READ ON: You can find out more about the story of Kincade, as recounted by band member Paul Griggs, at


Filed under Audio, Children's TV, Clips, ITV, Music, Television, YouTube

Lost Episodes Of Ivor The Engine Found In Pig Shed

THEY WERE the shows that delighted a generation of children. Now, priceless, long-lost episodes of Ivor the Engine and other animations by the late Oliver Postgate are once again set to entertain – after being found in a pig shed.

Described as a “treasure trove” from the “golden era” of children’s TV, the find includes 26 episodes of Ivor, featuring the adventures of the little green locomotive from the “top left-hand corner of Wales”.

The 10-minute black and white animations – described as the “real Ivors” by experts – were discovered among a pile of 40 rusty film reels in the disused pig shed of artist and animator Peter Firmin.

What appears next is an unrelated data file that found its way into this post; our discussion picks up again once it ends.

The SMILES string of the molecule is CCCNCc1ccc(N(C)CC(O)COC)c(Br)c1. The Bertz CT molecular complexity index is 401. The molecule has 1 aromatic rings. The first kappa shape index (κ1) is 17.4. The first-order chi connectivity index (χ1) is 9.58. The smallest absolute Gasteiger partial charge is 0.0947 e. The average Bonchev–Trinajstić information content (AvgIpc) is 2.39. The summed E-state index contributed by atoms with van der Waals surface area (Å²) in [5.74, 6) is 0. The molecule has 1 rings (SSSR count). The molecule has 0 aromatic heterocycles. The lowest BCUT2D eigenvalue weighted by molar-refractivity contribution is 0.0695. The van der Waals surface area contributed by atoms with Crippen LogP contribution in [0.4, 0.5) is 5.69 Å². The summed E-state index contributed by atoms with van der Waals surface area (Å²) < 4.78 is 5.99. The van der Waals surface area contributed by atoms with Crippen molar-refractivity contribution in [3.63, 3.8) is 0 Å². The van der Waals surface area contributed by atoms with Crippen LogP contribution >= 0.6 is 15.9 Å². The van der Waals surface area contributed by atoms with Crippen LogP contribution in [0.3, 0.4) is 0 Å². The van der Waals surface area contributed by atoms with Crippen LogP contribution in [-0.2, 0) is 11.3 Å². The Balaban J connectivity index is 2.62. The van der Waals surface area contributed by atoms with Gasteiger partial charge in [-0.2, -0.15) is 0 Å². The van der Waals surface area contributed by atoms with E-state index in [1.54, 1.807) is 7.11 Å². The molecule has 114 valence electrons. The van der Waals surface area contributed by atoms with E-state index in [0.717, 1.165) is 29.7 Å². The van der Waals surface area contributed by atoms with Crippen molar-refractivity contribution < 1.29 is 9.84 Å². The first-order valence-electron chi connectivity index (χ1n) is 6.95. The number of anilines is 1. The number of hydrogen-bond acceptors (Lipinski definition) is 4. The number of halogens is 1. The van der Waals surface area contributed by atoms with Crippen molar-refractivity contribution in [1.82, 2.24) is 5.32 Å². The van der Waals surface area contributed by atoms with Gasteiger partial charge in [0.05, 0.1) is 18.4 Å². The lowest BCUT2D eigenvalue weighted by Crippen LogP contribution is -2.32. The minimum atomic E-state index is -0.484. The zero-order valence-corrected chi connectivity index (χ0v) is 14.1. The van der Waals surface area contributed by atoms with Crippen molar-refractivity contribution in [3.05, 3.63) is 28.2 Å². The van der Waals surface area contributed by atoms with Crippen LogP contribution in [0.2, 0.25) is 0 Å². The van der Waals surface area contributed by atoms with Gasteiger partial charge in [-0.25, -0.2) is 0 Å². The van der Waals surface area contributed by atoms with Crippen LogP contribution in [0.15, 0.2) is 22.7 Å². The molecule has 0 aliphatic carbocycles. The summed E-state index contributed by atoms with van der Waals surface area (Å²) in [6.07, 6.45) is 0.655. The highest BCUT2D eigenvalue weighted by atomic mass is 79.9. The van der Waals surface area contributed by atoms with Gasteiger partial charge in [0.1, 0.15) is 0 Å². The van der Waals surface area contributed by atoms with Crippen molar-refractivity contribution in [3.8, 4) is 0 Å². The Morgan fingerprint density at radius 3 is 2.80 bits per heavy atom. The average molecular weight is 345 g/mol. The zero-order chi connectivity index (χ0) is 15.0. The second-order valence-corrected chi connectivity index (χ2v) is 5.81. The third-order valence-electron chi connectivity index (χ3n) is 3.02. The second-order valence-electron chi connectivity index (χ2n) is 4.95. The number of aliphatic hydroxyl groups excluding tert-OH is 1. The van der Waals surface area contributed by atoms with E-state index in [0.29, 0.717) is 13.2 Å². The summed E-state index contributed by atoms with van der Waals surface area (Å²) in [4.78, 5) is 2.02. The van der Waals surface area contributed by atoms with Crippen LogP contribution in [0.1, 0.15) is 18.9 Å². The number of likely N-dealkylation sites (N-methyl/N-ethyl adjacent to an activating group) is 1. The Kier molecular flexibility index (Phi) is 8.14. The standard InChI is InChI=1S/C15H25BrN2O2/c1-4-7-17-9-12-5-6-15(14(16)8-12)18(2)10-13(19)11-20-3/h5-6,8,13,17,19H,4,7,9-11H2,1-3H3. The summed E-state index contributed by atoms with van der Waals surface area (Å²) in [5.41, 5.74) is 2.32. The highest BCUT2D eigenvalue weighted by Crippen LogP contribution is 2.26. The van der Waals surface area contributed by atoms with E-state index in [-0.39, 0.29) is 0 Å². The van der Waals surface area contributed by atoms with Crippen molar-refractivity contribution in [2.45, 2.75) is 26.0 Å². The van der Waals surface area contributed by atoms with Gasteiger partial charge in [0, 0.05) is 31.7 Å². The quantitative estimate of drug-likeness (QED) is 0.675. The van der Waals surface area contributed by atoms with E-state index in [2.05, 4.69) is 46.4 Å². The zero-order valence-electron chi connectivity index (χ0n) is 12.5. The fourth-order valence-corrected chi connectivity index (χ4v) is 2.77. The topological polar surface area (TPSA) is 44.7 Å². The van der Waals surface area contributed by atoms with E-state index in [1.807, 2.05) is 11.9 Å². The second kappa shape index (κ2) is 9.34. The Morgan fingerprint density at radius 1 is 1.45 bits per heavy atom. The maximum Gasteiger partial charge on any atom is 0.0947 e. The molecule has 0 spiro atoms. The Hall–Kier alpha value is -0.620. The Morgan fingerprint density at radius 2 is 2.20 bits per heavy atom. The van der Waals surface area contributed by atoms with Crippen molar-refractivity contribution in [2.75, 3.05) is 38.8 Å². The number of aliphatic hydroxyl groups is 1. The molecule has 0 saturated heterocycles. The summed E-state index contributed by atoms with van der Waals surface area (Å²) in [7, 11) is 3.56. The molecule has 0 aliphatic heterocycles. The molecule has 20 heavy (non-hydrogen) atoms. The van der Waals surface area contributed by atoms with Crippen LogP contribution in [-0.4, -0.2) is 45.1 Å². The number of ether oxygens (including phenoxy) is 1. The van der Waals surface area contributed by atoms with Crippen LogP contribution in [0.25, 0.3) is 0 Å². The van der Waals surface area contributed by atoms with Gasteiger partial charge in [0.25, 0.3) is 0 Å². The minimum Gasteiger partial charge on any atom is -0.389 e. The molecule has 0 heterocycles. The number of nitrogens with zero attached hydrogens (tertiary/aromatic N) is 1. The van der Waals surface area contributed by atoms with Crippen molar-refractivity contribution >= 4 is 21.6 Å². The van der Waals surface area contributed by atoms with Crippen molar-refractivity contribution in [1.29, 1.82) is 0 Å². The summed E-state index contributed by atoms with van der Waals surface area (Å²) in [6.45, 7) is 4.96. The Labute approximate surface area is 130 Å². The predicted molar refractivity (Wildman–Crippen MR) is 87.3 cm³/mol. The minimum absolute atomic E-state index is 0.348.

Firmin, 82, had kept them and other sixties’ show created by Postgate on his farm in Blean, Kent, where they had gathered dust for over 40 years.

Former business partner Postgate, who died in 2008, aged 83, had handed him the the unique 16mm recordings in the assumption that the crude stop motion animations had “had their day”.

TV historians, however, have hailed the haul as an “important” recovery which will “shed new light” on the early output of revered production company Smallfilms.

Founded by Postgate and Firmin in 1958, Smallfilms went on to make some of the most-cherished British children’s programmes ever to grace the small screen including Clangers, Noggin the Nog and Bagpuss, once voted the nation’s favourite children’s show in a BBC poll.

Along with the newly-found episodes of Ivor the Engine, dating from between 1962 and 1964, a number of Postgate’s lesser-known programmes such as 1960’s The Seal of Neptune and The Mermaid’s Pearls, from 1962, have also come to light.